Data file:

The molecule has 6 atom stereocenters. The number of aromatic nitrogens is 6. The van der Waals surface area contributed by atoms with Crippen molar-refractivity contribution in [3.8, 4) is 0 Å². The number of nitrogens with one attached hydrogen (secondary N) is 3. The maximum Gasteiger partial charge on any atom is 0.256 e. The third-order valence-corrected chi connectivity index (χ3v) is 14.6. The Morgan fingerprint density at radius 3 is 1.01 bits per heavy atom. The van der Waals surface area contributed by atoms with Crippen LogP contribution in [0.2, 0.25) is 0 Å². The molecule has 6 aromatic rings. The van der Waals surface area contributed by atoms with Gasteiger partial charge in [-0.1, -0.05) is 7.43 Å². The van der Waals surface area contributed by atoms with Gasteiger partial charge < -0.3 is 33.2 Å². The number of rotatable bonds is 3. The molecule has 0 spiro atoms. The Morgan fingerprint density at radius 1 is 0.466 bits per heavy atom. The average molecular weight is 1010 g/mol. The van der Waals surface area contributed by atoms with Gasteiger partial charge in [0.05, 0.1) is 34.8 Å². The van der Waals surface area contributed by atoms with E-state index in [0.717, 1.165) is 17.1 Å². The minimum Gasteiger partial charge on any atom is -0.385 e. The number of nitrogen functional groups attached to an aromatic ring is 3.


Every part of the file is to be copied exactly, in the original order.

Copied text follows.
The molecule has 6 atom stereocenters. The number of aromatic nitrogens is 6. The van der Waals surface area contributed by atoms with Crippen molar-refractivity contribution in [3.8, 4) is 0 Å². The number of nitrogens with one attached hydrogen (secondary N) is 3. The maximum Gasteiger partial charge on any atom is 0.256 e. The third-order valence-corrected chi connectivity index (χ3v) is 14.6. The Morgan fingerprint density at radius 3 is 1.01 bits per heavy atom. The van der Waals surface area contributed by atoms with Crippen LogP contribution in [0.2, 0.25) is 0 Å². The molecule has 6 aromatic rings. The van der Waals surface area contributed by atoms with Gasteiger partial charge in [-0.1, -0.05) is 7.43 Å². The van der Waals surface area contributed by atoms with Gasteiger partial charge < -0.3 is 33.2 Å². The number of rotatable bonds is 3. The molecule has 0 spiro atoms. The Morgan fingerprint density at radius 1 is 0.466 bits per heavy atom. The average molecular weight is 1010 g/mol. The van der Waals surface area contributed by atoms with Gasteiger partial charge in [0.05, 0.1) is 34.8 Å². The van der Waals surface area contributed by atoms with E-state index in [0.717, 1.165) is 17.1 Å². The minimum Gasteiger partial charge on any atom is -0.385 e. The number of nitrogen functional groups attached to an aromatic ring is 3.